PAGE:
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Thursday, January 30, 2014

Walking into the Future

It has long been popular to appeal to the pre-automotive past as a pedestrian golden age. Narratives are compelling because people can be motivated to action when they can play a role they understand. Nevertheless, when we make decisions about the form of our cities, we should avoid telling tall tales.

So let's be clear. Life in cities before the car was no pedestrian paradise.

Consider the historical photo below of Fifth Avenue and 42nd Street. The flow of traffic was very heavy with horse-drawn vehicles, making it difficult for pedestrians to cross. Note the accumulation of pedestrians on the corners, waiting for an opportunity to push their way through:

[Fifth Avenue and Forty-second Street, New York, N.Y.]

Library of Congress Prints and Photographs Division
Similar to observations of streets today, the allocation of space was not really more favorable to pedestrians before the car was introduced, either. The sidewalks on State Street in Chicago were extremely crowded with pedestrians, yet most of the space was dedicated to the horse-drawn vehicles and streetcars carrying only a fraction of the people:
One of the busiest streets in the world--State St., Chicago, Ill. (18 miles long), N. from Madison St.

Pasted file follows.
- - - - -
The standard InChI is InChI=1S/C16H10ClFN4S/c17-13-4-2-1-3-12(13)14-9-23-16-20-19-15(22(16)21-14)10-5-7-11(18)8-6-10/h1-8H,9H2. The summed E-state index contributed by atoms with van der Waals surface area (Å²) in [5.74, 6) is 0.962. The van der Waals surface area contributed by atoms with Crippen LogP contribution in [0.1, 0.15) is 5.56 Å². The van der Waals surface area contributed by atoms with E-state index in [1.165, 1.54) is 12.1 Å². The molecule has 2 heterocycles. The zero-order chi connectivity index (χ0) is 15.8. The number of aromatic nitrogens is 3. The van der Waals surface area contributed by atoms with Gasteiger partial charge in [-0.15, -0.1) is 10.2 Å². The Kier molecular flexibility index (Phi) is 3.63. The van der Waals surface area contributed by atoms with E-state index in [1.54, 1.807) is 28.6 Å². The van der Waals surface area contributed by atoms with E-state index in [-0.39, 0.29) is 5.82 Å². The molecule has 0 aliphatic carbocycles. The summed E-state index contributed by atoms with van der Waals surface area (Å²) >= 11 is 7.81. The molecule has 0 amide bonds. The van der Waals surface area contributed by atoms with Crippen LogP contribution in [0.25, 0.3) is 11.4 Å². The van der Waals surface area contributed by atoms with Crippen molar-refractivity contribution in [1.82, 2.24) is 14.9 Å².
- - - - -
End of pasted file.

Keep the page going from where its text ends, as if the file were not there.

Library of Congress Prints and Photographs Division

Let's go back a little further. Frederick Law Olmsted worked decades before cars infiltrated cities; he died a few years before the Model T was introduced. Explaining his concept of parkways, he explained the historical development of streets this way:
...the slops and offal matters thrown out of the houses were combined with the dung of the horses and the mud to make a tenacious puddle, through which the people on foot had to drag their way in constant apprehension of being run down or crushed against the wall. In the principal streets strong posts were planted at intervals behind which active men were accustomed to dodge for safety as the wagons came upon them...
To remedy its evils, in the construction of new streets, and the reconstruction of old, the original passage for people on foot was restored, but it was now split through the middle and set back with the house fronts on each side so as to admit of the introduction of a special road-way for horses and wheels, at a lower level.*
Pedestrians walking "in constant apprehension" of being crushed by traffic is hardly a new development. Relegating pedestrians to the sidewalks while vehicles run down the middle of the right of way is also not new.

The most telling example from Olmsted's designs may be the transverse roads in Central Park. People complain today (often rightfully so!) about grade separation forcing pedestrians out of their way to accommodate cars. Yet the genesis of grade separation predates cars by several decades. Not only does Central Park demonstrate that solutions to separate pedestrians from traffic were desirable before we were confronted with cars, it continues to demonstrate how well separation can work with good design.